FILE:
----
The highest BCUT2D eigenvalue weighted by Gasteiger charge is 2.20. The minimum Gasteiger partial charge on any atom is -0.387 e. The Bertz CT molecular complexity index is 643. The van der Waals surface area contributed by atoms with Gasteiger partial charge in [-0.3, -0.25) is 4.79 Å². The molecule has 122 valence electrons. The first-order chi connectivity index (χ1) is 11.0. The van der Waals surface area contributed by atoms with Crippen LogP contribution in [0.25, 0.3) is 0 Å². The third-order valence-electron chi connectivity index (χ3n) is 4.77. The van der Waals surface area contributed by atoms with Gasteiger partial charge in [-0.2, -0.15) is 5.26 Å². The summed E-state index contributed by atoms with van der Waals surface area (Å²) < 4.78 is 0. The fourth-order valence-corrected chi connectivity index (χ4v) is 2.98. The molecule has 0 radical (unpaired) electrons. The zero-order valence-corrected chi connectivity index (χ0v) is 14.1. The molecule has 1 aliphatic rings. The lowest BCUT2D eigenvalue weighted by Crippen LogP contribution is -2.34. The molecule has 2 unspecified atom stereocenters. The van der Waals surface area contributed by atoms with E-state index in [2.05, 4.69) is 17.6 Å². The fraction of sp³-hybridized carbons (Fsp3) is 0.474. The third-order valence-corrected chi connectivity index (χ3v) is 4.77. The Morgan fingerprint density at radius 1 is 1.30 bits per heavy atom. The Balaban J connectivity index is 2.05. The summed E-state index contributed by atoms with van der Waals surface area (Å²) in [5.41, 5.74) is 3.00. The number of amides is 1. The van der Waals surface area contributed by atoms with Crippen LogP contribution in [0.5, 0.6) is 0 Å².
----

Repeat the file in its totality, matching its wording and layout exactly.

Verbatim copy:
The highest BCUT2D eigenvalue weighted by Gasteiger charge is 2.20. The minimum Gasteiger partial charge on any atom is -0.387 e. The Bertz CT molecular complexity index is 643. The van der Waals surface area contributed by atoms with Gasteiger partial charge in [-0.3, -0.25) is 4.79 Å². The molecule has 122 valence electrons. The first-order chi connectivity index (χ1) is 11.0. The van der Waals surface area contributed by atoms with Crippen LogP contribution in [0.25, 0.3) is 0 Å². The third-order valence-electron chi connectivity index (χ3n) is 4.77. The van der Waals surface area contributed by atoms with Gasteiger partial charge in [-0.2, -0.15) is 5.26 Å². The summed E-state index contributed by atoms with van der Waals surface area (Å²) < 4.78 is 0. The fourth-order valence-corrected chi connectivity index (χ4v) is 2.98. The molecule has 0 radical (unpaired) electrons. The zero-order valence-corrected chi connectivity index (χ0v) is 14.1. The molecule has 1 aliphatic rings. The lowest BCUT2D eigenvalue weighted by Crippen LogP contribution is -2.34. The molecule has 2 unspecified atom stereocenters. The van der Waals surface area contributed by atoms with E-state index in [2.05, 4.69) is 17.6 Å². The fraction of sp³-hybridized carbons (Fsp3) is 0.474. The third-order valence-corrected chi connectivity index (χ3v) is 4.77. The Morgan fingerprint density at radius 1 is 1.30 bits per heavy atom. The Balaban J connectivity index is 2.05. The summed E-state index contributed by atoms with van der Waals surface area (Å²) in [5.41, 5.74) is 3.00. The number of amides is 1. The van der Waals surface area contributed by atoms with Crippen LogP contribution in [0.5, 0.6) is 0 Å².